U-M Medical School signs 'first of its kind' research deal with major pharmaceutical firm
U-M today issued a statement describing the deal as a "new type of agreement" in which scientists from the university and AstraZeneca's MedImmune unit will work together closely to pursue new technologies.
It was not immediately clear how the financial relationship between U-M and MedImmune would work or how much it's worth. A university spokeswoman was not available for comment. In its typical technology deals, the university secures licensing fees, royalties or equity in exchange for its intellectual property.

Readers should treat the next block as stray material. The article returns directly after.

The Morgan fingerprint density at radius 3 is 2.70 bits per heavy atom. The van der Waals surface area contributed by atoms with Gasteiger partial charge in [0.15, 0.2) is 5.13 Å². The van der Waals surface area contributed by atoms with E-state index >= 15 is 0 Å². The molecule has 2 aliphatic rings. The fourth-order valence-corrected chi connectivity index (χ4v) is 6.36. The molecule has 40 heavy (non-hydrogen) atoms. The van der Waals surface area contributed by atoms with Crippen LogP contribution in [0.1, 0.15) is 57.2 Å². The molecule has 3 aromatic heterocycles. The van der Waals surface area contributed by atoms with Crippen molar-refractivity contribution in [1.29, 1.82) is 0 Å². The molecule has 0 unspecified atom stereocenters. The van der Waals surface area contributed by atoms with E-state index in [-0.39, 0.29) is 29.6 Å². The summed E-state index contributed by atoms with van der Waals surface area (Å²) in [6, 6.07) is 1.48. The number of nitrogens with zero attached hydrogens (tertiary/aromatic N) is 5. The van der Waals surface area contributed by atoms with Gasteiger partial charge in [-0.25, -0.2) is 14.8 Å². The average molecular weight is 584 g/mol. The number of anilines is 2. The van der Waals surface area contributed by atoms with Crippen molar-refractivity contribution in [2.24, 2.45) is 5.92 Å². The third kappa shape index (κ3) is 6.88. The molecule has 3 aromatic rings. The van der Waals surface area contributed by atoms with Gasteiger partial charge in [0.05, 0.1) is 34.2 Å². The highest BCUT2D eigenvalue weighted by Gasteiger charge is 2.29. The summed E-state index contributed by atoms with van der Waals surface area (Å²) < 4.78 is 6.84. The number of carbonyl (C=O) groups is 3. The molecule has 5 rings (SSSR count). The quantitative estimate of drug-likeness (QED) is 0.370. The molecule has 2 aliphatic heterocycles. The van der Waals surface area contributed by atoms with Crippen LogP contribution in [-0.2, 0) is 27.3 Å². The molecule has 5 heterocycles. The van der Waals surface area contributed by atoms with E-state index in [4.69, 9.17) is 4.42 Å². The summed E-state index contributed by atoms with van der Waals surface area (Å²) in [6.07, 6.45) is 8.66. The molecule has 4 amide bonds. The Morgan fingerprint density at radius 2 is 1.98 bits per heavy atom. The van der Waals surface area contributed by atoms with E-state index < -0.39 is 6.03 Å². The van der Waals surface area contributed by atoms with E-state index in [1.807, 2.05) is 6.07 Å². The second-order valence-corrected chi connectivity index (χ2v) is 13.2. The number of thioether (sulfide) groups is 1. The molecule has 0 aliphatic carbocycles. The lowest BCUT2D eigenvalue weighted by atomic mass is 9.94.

Researchers will aim to develop new drugs to treat afflictions like cancer, heart disease and digestive disease. Scientists at U-M's Comprehensive Cancer Center will be the first to collaborate with MedImmune under the new deal.
"This strategic partnership, one of the first of its kind for our institution, speaks to our desire to collaborate with industry to accelerate translation of U-M's cutting-edge research to impact patients," said Steven Kunkel, the U-M Medical School's senior associate dean for research, in a statement.
The deal comes as major pharmaceutical companies are increasingly outsourcing basic research and seeking collaborative relationships with universities to reduce their exposure to early-stage research.
United Kingdom-based AstraZeneca, which acquired MedImmune for $15.6 billion in 2007, has 61,100 workers and $33.55 billion in annual revenue, according to Yahoo! Finance.